• Replaying traffic on a standalone server

Splunk In-Depth

  • Industrial requirements of Splunk in various fields
  • Splunk terminologies, search processing language, and various industry use cases

AlienVault OSSIM fundamentals

  • AlienVault fundamentals and architecture deployment
  • Vulnerability scanning & monitoring with OSSIM

Introduction to QRadar

  • IBM QRadar SIEM component architecture and data flows
  • Using the QRadar SIEM User Interface

Fun with logs

  • Working with offense triggered by events
  • Working with offense triggered by flows

Monitoring

  • Monitor QRadar Notifications and error messages.
  • Monitor QRadar performance
  • Review and interpret system monitoring dashboards.
  • Investigate suspected attacks and policy breaches
  • Search, filter, group, and analyze security data

Tools exposure provided in the above section:

  • SecurityOnion
  • ELK Stack
  • SGUILD
  • Wireshark
  • Splunk
  • AlienVault OSSIM
  • IBM Qradar CE

Domain 2: Digital Forensics

Introduction to Digital Forensics

  • Section Introduction
  • What is Digital Forensics?
  • Collecting evidence typically related to cybercrime
  • Digital Subject Access Requests
  • Computer Forensics Process
  • Identification, Preservation, collection, examination, analysis, reporting
  • Working with Law Enforcement
  • The difference between an internal security issue and one that requires external assistance

Forensics Fundamentals

Section Introduction

  • Introduction to Data Representation
  • hexadecimal, octal, binary files vs. txt files, timestamp formats: UNIX epoch, MAC, Chrome, Windows, FILETIME
  • Hard Drive Basics
  • Platters, sectors, clusters, slack space
  • SSD Drive Basics
  • garbage, collection, TRIM, wear leveling
  • File Systems
  • FAT16, FAT32, NTFS, EXT3/EXT4, HFS+/APFS
  • Metadata & File Carving
  • Memory, Page File, and Hibernation File
  • Order of Volatility

Evidence Forms

  • Section Introduction
  • Volatile Evidence
  • Memory RAM, Cache, Registers content, Routing tables, ARP cache, process table, kernel statistics, temporary file
  • system/swap space
  • Disk Evidence
  • Data on Hard Disk or SSD
  • Network Evidence
  • Remotely Logged Data, Network Connections/Netflow, PCAPs, Proxy logs
  • Web & Cloud Evidence
  • Cloud storage/backups, chat rooms, forums, social media posts, blog posts
  • Evidence Forms
  • Laptops, desktops, phones, hard drives, tablets, digital cameras, smartwatches, GPS

Chain of Custody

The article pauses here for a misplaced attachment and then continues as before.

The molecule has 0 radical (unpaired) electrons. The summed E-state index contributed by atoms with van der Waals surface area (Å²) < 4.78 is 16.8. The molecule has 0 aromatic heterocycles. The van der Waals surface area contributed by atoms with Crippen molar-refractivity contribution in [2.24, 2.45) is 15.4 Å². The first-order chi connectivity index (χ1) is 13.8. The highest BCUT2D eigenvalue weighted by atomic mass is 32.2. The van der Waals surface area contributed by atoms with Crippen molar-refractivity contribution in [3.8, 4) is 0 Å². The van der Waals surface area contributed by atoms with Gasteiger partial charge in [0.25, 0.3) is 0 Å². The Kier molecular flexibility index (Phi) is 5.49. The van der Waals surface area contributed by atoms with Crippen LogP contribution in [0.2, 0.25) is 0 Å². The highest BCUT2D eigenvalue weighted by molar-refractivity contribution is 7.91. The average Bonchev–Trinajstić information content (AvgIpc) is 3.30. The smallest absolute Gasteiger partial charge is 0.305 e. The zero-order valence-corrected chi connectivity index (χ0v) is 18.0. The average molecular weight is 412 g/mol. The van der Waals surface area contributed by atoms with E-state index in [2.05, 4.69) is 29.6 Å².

• Section Introduction
  • What is the Chain of Custody?
  • Why is it Important?
  • In regard to evidence integrity and examiner authenticity
  • Guide for Following the Chain of Custody
  • evidence collection, reporting/documentation, evidence hashing, write-blockers, working on a copy of original evidence

Windows Investigations

  • Section Introduction
  • Artifacts
  • Registry, Event Logs, Prefetch, .LNK files, DLLs, services, drivers, common malicious locations, schedules tasks, start-up files
  • Limitations
  • Example Investigations

nix Investigations

  • Section Introduction
  • Artefacts
  • Limitations
  • Example Investigations
  • Artefact Collection
  • Section Introduction
  • Equipment
  • non-static bags, faraday cage, labels, clean hard drives, forensic workstations, Disk imagers, hardware write blockers, cabling, blank media, photographs
  • Tools
  • Wireshark, Network Miner, and others
  • ACPO Principles
  • Live Forensics
  • Fast acquisition of key files
  • How to Collect Evidence
  • Laptops, desktops, phones, hard drives, tablets, websites, forum posts, blog posts, social media posts, chat rooms
  • Types of Hard Drive Copies visible data, bit for bit, slackspace

Live Forensics

  • Section Introduction
  • Live Acquisition
  • What is a live acquisition/live forensics? Why is it beneficial?
  • Products
  • Carbon Black, Encase, memory analysis with agents, Custom Scripts
  • Potential Consequences
  • Damaging or modifying evidence making it invalid

Post-Investigation

  • Section Introduction
  • Report Writing
  • Evidence Retention
  • Legal retention periods, internal retention periods
  • Evidence Destruction
  • Overwriting, degaussing, shredding, wiping
  • Further Reading

Tools exposure provided in the above section:

  • Command-LINE for Windows / Linux
  • FTK IMAGER
  • MAGNATE RAM CAPTURE
  • AUTOPSY
  • Volatility
  • Volatility WorkBench
  • ENCASE

 

Domain 3: Incident Response Domain

Introduction to Incident Response

  • What is Incident Response?
  • Why is IR Needed?
  • Security Events vs. Security Incidents
  • Incident Response Lifecycle – NIST SP 800 61r2
  • What is it, why is it used
  • Lockheed Martin Cyber Kill Chain
  • What is it, why is it used
  • MITRE ATT&CK Framework
  • What is it, why is it used

 Preparation

  • Incident Response Plans, Policies, and Procedures
  • The Need for an IR Team
  • Asset Inventory and Risk Assessment to Identify High-Value Assets
  • DMZ and Honeypots
  • Host Defences
  • HIDS, NIDS
  • Antivirus, EDR
  • Local Firewall
  • User Accounts
  • GPO
  • Network Defences
  • NIDS
  • NIPS
  • Proxy
  • Firewalls
  • NAC
  • Email Defences
  • Spam Filter
  • Attachment Filter
  • Attachment Sandboxing
  • Email Tagging
  • Physical Defences
  • Deterrents
  • Access Controls
  • Monitoring Controls
  • Human Defences